Copies of town’s first newspaper donated to Hay River Heritage Centre

115

After 54 years, Don Olds is back in the news in Hay River.

On Sept. 23, Olds – one of the founders of the community’s first newspaper The Mackenzie Press – donated a collection of copies to the Hay River Heritage Centre.

That was during a quick trip to Hay River, where he had not been since 1964.

Olds helped found The Mackenzie Press in 1962.

“I guess we considered ourselves kind of pioneers and there was no media. There was no paper,” he said. “The radio had just started as a matter of fact, just early in the 1960s. So we thought a paper would be a good idea.”

The Mackenzie Press, a weekly, survived for about two and a half years.

“And then we ran out of funds and the whole thing shut down,” said Olds, who was a teacher at the Federal Day School.

There were three main people – all teachers – involved in founding The Mackenzie Press, along with a group of volunteers.

Don Olds, one of the founders of Hay River's first newspaper The Mackenzie Press in the early 1960s, was in the community last month and donated a collection of copies to the Hay River Heritage Centre on Sept. 23. Paul Bickford/NNSL photo.
Don Olds, one of the founders of Hay River’s first newspaper The Mackenzie Press in the early 1960s, was in the community last month and donated a collection of copies to the Hay River Heritage Centre on Sept. 23. Paul Bickford/NNSL photo.

Olds said the copies of The Mackenzie Press have been sitting in a box and he hasn’t even counted them.

“Some are old copies that I mailed to my parents back in Manitoba,” he said. “So it’s a pretty rough collection.”

However, Olds hopes they will be useful for the museum.

“I certainly hope it fills a niche,” he said, noting there is even a first edition in the collection.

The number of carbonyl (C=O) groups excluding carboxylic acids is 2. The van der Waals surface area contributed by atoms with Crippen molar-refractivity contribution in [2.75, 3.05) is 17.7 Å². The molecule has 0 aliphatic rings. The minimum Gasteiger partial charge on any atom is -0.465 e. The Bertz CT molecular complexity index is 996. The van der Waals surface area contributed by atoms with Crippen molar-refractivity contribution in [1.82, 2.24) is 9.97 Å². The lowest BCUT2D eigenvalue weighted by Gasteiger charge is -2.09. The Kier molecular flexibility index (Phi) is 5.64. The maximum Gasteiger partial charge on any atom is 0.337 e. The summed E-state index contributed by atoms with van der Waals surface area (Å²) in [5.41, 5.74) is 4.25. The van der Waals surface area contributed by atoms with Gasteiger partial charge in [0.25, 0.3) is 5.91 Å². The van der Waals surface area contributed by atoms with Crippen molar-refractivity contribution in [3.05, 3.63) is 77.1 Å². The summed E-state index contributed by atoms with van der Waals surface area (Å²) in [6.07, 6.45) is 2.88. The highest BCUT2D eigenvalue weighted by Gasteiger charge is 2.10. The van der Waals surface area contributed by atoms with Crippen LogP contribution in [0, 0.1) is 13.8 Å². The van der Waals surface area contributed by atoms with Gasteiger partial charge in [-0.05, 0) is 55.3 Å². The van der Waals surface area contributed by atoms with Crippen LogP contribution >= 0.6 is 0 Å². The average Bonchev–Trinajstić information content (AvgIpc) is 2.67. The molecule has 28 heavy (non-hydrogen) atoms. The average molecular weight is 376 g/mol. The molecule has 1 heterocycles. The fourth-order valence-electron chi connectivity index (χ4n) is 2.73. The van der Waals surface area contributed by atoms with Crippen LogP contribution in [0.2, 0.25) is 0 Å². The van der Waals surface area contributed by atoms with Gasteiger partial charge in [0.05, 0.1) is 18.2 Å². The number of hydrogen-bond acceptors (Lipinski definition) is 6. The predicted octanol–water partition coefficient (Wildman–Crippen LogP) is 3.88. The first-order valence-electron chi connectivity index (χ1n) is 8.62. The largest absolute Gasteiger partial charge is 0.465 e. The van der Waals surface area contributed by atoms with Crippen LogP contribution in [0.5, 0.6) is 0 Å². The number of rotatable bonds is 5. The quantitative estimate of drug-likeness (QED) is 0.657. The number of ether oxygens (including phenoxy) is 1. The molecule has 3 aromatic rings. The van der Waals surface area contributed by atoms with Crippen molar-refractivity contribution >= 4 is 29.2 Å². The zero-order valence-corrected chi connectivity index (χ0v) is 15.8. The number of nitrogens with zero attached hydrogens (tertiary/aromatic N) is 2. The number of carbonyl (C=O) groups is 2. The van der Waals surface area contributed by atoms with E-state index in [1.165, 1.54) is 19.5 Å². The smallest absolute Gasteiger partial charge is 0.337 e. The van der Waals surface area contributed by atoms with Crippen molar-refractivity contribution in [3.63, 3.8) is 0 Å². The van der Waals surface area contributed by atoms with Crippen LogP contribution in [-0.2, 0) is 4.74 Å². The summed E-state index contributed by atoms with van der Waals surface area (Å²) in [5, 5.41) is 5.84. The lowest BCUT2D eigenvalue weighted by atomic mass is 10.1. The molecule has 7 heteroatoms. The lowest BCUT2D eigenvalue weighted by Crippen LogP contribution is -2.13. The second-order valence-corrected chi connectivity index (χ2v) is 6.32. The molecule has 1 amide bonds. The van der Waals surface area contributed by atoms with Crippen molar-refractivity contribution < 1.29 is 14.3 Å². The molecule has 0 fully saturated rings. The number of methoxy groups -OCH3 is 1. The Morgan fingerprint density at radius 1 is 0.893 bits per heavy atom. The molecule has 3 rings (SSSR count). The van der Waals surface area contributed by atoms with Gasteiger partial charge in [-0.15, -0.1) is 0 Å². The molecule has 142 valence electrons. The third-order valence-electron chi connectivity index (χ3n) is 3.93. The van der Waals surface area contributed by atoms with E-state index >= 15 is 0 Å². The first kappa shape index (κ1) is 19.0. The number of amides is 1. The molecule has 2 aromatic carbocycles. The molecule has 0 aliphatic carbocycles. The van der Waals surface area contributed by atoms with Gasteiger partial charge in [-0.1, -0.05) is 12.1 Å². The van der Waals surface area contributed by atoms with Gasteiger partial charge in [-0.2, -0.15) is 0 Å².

That first edition was published on Feb. 22, 1962.

Kirk Vander Ploeg, manager of the Hay River Heritage Centre, welcomed the donation.

Vander Ploeg noted Olds contacted the museum in the summer to advise them that he was coming to town and would be making the donation.

“There was a box load,” said Vander Ploeg. “I would say there could be as many as 60 here.”

That means a big increase in the number of the papers at the museum.

“We had a couple copies, but not as many as this,” said Vander Ploeg. “So it’s a nice addition to our collection, for sure.”

The donation also included some copies of the Tapwe newspaper, which started in Hay River in 1963.

Olds lived in Hay River from 1960 to 1964 and also lived in Fort Smith in the late 1950s, for a total of six years.

His return visit in September was a family trip with his wife, Joyce Olds and his daughter Beverly Olds.

“It’s because our daughter Beverly was born in the Hay River hospital in 1961 and she wanted to see her birthplace,” he said. “Our daughter is entirely responsible for this.”

During the visit, the family also travelled to Fort Smith.

Olds has many memories of the North.

“We love the North and I’ve spent the rest of my life telling stories about what a wonderful time we had there in those six years,” he said. “They were the beginning of our married life.”

Olds was living in Hay River during the flood of 1963, during which his wife and two children were evacuated to Fort Smith.

“It was quite devastating,” he recalled. “I stayed throughout the flood. There were about 100 of us left just to provide security and that sort of thing. We were lucky. We lived just down from the old hotel and we weren’t flooded out. Our home was OK, outside of having a lot of muddy footprints in it.”

Hay River has changed a lot since Olds left in 1964.

“We lived in three different homes on Vale Island and none of them are left,” he noted.

The 87-year-old now lives in Mission, B.C.

“I will always have a spot in my heart for the Northwest Territories,” he said. “It’s a very special part of the world.”

1 COMMENT

  1. I remember Don Olds, and I remember babysitting his daughter. I thought there was a brother as well. Don and my brother Jim Duvall, made beer one time and they had it stored in the attic. Anyway, some off it exploded and I remember Jim saying that Don had the only house in town with a head.
    Also, I remember folding copies of the Tapwe as it came off the press. My first job, at 79 cents an hour. ☺

LEAVE A REPLY

Please enter your comment!
Please enter your name here